The tragic collision between civilization and nature in the Gulf of Mexico becomes a uniquely American story in this environmental epic.
Jack E. Davis hits close to home with THE GULF: The Making of an American Sea. Please join us for a special event with the author presenting this important book.
The American landscape is often framed by its bordering seas and dueling coasts—and defined by a romance of western expansion. But forgotten, or more accurately, unappreciated, is that third coastline named for our southern neighbor. Jack E. Davis’s THE GULF colorfully reinstates this region within the American narrative, arguing that its sinuous contours, bountiful waters, and warm currents have long seduced and tricked the human species—from the age of Spanish conquistadors to the present day—into a disastrous pattern of exploitation.
How humans have impacted the Gulf of Mexico is a far larger story than a Corps of Engineers levee or a BP offshore oil rig. Beginning in the age of exploration, Davis reveals the fragile borders of a wild battleground that would soon serve as a larger map for America’s fraught relationship with the environment. When the Spanish and the English first ventured tentatively within, they discovered a native population taller and heartier than themselves. Arrogantly looking for the land resources mined in Mexico (i.e., gold and silver), they were confused by indigenous cultures who hid behind and thrived off the Gulf’s peculiar ecosystem. In the two hundred years following Columbus’s fateful voyage, aboriginals were subdued along the Florida, Alabama, Mississippi, Louisiana, and Texas coasts.
In vivid and rich prose, Davis writes about the Gulf’s natural splendor and the inevitable tension between the siren song of this natural landscape and the various industries that have made their homes here (commercial fishing, oil, shipbuilding, natural gas, and tourism). These industries have been altering and engineering the environment in profound and tragic ways that anticipate both Hurricane Katrina and the Deepwater Horizon disaster.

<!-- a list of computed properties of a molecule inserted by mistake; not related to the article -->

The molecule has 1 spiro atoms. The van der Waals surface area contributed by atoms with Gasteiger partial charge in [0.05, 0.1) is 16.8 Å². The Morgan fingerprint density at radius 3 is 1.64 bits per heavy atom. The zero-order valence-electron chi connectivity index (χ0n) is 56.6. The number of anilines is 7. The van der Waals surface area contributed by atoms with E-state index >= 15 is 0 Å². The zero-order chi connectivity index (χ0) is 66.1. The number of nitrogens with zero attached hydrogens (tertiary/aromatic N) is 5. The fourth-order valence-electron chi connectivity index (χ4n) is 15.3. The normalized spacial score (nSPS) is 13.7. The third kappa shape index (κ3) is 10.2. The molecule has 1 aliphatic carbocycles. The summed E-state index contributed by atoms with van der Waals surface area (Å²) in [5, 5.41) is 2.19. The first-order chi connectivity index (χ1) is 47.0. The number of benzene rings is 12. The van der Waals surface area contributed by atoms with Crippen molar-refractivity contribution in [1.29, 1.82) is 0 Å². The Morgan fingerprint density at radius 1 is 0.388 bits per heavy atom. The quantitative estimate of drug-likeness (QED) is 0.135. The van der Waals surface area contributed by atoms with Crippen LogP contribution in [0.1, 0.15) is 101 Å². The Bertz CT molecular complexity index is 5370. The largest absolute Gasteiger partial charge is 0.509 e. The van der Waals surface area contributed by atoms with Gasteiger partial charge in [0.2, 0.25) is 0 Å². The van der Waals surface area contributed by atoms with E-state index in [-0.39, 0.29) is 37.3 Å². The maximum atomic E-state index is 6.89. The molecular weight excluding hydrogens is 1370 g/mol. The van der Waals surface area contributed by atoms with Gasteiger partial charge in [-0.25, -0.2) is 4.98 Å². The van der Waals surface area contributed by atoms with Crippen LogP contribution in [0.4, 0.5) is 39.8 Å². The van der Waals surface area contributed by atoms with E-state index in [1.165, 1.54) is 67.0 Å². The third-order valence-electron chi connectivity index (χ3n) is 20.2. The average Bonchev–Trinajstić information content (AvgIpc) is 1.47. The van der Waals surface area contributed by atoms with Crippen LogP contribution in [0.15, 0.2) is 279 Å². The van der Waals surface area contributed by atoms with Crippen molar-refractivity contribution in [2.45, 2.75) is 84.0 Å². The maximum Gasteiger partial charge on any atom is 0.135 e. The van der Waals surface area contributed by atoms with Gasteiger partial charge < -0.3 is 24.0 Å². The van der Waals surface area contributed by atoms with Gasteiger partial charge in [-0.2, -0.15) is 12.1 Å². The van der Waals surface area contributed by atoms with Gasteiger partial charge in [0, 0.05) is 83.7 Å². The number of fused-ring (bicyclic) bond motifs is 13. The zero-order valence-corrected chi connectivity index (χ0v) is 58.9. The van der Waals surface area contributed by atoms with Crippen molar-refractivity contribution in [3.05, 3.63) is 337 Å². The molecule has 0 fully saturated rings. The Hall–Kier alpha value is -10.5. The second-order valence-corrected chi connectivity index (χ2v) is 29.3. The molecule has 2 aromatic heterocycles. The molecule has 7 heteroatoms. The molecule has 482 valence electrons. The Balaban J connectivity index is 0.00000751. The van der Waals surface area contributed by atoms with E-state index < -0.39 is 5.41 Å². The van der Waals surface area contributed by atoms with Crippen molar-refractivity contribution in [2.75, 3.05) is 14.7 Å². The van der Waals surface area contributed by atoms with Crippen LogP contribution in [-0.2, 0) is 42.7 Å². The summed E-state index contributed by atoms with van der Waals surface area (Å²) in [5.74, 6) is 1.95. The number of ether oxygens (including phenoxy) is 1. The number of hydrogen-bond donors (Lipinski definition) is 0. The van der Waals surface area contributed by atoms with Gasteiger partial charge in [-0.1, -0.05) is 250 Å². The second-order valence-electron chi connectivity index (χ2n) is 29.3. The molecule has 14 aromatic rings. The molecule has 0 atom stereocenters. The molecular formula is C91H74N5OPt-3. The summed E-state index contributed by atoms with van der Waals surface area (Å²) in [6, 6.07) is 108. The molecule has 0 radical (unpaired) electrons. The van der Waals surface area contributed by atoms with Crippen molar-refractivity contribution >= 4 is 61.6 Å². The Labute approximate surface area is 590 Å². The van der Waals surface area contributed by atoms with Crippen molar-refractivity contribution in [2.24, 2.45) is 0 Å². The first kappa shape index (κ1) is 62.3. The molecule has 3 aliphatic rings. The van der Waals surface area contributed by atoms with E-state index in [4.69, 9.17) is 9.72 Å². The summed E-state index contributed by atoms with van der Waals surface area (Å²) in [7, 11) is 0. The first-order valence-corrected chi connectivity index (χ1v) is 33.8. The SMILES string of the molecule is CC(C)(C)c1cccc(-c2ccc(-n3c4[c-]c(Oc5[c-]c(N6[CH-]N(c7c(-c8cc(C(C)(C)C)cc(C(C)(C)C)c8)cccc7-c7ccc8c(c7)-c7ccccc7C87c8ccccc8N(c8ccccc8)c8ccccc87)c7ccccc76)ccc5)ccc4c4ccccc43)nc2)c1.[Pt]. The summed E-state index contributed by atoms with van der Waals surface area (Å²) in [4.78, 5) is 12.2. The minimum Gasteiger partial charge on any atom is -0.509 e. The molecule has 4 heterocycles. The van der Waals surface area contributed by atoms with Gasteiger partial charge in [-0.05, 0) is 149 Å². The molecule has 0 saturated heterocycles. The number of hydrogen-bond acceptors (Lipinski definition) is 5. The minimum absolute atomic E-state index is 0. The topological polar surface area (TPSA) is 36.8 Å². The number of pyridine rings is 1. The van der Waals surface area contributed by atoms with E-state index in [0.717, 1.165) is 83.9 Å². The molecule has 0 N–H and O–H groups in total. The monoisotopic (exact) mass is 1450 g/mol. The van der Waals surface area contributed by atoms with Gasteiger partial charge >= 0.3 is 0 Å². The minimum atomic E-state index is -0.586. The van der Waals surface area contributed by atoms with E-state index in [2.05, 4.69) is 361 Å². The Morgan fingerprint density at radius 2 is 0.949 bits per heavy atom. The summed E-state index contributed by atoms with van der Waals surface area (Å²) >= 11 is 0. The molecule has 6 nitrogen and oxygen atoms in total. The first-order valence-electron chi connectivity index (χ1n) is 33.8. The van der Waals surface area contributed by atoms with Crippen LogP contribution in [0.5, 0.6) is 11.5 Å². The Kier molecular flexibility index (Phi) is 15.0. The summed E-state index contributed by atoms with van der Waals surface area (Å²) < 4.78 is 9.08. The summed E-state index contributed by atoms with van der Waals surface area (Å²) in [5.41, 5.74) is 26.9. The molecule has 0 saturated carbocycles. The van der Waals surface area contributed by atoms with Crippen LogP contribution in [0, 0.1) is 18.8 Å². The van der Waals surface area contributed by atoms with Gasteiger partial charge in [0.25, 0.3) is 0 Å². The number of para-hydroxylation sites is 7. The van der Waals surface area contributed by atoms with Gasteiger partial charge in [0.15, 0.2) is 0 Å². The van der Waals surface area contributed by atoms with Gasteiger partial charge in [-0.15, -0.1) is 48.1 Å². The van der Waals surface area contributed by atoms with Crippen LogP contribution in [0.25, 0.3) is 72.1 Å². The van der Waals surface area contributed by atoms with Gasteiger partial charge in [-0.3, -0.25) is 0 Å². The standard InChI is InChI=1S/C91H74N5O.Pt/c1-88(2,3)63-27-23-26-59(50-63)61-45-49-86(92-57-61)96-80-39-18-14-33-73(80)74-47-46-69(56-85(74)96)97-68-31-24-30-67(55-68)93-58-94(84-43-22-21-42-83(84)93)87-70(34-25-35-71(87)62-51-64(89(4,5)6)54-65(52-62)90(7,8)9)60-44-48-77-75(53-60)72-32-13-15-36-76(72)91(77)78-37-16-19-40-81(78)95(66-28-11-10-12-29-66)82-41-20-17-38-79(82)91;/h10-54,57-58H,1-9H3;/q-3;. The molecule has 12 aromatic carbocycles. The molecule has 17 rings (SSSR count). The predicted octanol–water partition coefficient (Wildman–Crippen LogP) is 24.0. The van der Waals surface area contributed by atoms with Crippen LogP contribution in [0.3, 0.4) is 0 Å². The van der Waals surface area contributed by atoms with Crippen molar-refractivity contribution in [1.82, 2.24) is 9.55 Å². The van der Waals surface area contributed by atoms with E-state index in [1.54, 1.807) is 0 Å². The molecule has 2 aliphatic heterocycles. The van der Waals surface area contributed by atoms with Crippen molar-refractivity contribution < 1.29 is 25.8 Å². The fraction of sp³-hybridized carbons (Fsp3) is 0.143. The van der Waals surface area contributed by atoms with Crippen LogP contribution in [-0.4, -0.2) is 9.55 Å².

Indeed, throughout the book we see a tragic pattern emerge: humans being bowled over by the Gulf’s natural beauty and incredible bounty, and then taking—for their survival, for their sustenance, for their amusement and for profit—more and more until there is nothing left. Davis describes in frightening detail the wholesale extermination of migratory birds, a mass culling fueled by a rapacious demand for feathers to adorn ladies’ hats at the turn of the last century.
And of course there is oil. Its extraction and production for the last century has done untold damage to the Gulf, but for every dramatic Deepwater Horizon there are the silent killers, like nitrogen-rich agricultural runoff from as far away as people’s lawns in Atlanta filters, creating algae blooms that suck all the oxygen out of the water and create literal dead zones as large as the state of Connecticut.
But, as Davis writes, the Gulf is an ongoing story. In the longer scheme, human beings are of little importance. We are only passing through. “We cannot destroy or control the sea, although we can diminish its gifts, and when we do, we turn away from our providence and diminish ourselves.”
Jack E. Davis is the author of the award-winning An Everglades Providence: Marjory Stoneman Douglas and the American Environmental Century. A professor of environmental history at the University of Florida, he grew up on the Gulf coast, and now lives in Florida and New Hampshire. (photo by Ed White)
When painter Winslow Homer first sailed into the Gulf of Mexico, he was struck by its "special kind of providence." Indeed, the Gulf presented itself as America's sea--bound by geography, culture, and tradition to the national experience--and yet, there has never been a comprehensive history of the Gulf until now.